AMCN Adventure Test – Royal Enfield Himalayan | Bike Tests | Latest Tests
Since my introduction to motorcycles three years ago I have been consumed by the world of road racing – until now. The AMCN three-day adventure has awakened me to the joys of another style of riding.
On the Royal Enfield Himalayan I got a taste of off- and on-road adventure in one. I now realise adventure riding is not so much about the destination, but the excitement of the journey and the friends you meet along the way.
As it was my first adventure ride with AMCN, one of my biggest fears was dropping the bike and damaging it, or myself. To my relief that didn’t happen. At just 179.4kg fully fuelled, the Himalayan is light, and it also has a low seat, so people of my height and strength can confidently ride it.
My first impression of the bike was ‘simple’. With its narrow front and minimal fairings it looks like it was designed for a practical purpose: to get a rider from A to B without complications. The basic suspension and upright and intuitive ergonomics make it comfortable both on and off road.
One of the interesting features of the bike for someone who has come to motorcycling pretty recently was the choke and fuel tap – the Himalayan needed to be warmed up before riding. Although it’s not ideal when your mates are keen to get off the startline, it does give the bike character. Another quirky feature was the compass on the dash, which could have been very useful, if only I had known how to use it.
This is a LAMS bike, so the power was not intimidating. The front brakes were different from what I was used to (on my racebike) and required more effort on the road, the rear brakes, however, worked way better, were effective off road and were very useful on wet terrain.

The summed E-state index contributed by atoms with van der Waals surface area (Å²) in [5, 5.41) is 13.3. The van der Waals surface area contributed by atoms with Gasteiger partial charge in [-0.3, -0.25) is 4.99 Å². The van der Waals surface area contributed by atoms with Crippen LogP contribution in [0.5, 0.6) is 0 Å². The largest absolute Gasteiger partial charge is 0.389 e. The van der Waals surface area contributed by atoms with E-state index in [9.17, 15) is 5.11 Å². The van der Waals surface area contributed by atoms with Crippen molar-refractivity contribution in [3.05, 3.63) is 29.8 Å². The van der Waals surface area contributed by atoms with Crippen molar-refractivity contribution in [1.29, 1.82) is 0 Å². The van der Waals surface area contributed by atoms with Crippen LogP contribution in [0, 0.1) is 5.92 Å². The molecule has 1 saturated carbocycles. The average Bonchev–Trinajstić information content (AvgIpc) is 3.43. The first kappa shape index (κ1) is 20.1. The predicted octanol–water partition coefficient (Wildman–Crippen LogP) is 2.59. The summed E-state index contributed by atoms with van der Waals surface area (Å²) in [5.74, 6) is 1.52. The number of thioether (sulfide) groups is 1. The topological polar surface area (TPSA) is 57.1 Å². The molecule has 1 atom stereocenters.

I felt the tyres were lacking a grip – and I don’t mean compared to race slicks! Off the road they felt great on the dry surfaces. But on the muddy tracks they understandably lacked traction. Thanks to the low seat, though, I managed to catch the slides.
The Himalayan comes with a centrestand, which is practical if you’re like me and plan to change tyres or do mechanical work at some point. The sidestand was a challenge, however. Due to its length you really needed to make sure the bike was level to prevent it falling over. Not a deal-breaker but something to consider when stopping.
If I was planning on doing another adventure on the Himalayan I would put in better front brake pads, change the tyres and shorten the sidestand – that’s it! I’d also try to get my sense of direction up to scratch so I could use the compass!
Although it’s a humble little bike, in three days it changed the way I look at riding. I’ll definitely be planning more two-wheeled adventures during the racing off season – maybe even on a Himalayan.
The low seat height and the light weight of the Royal Enfield Himalayan. This allowed me to save multiple falls when having fun off road in the rocky and slippery terrain. The predictable output of the engine also meant I was not intimidated going off road with my limited experience.
Not so keen
The shortcomings, for what we asked of it, was the front brake feel (to be fair it only had 500km on the clock when I picked it up), the long sidestand and the tyres. And although it wasn’t the bike’s fault, I wouldn’t have minded a few extra ponies when the going got gruff on the road.
If I had my time again
All of the negative points I’ve mentioned are an easy fix, so I’d get those sorted before I left to increase my confidence and, ultimately, the fun times! And with the price of the Himalayan so low, I’d end up with a still-inexpensive yet very capable bike.
By Laura Brown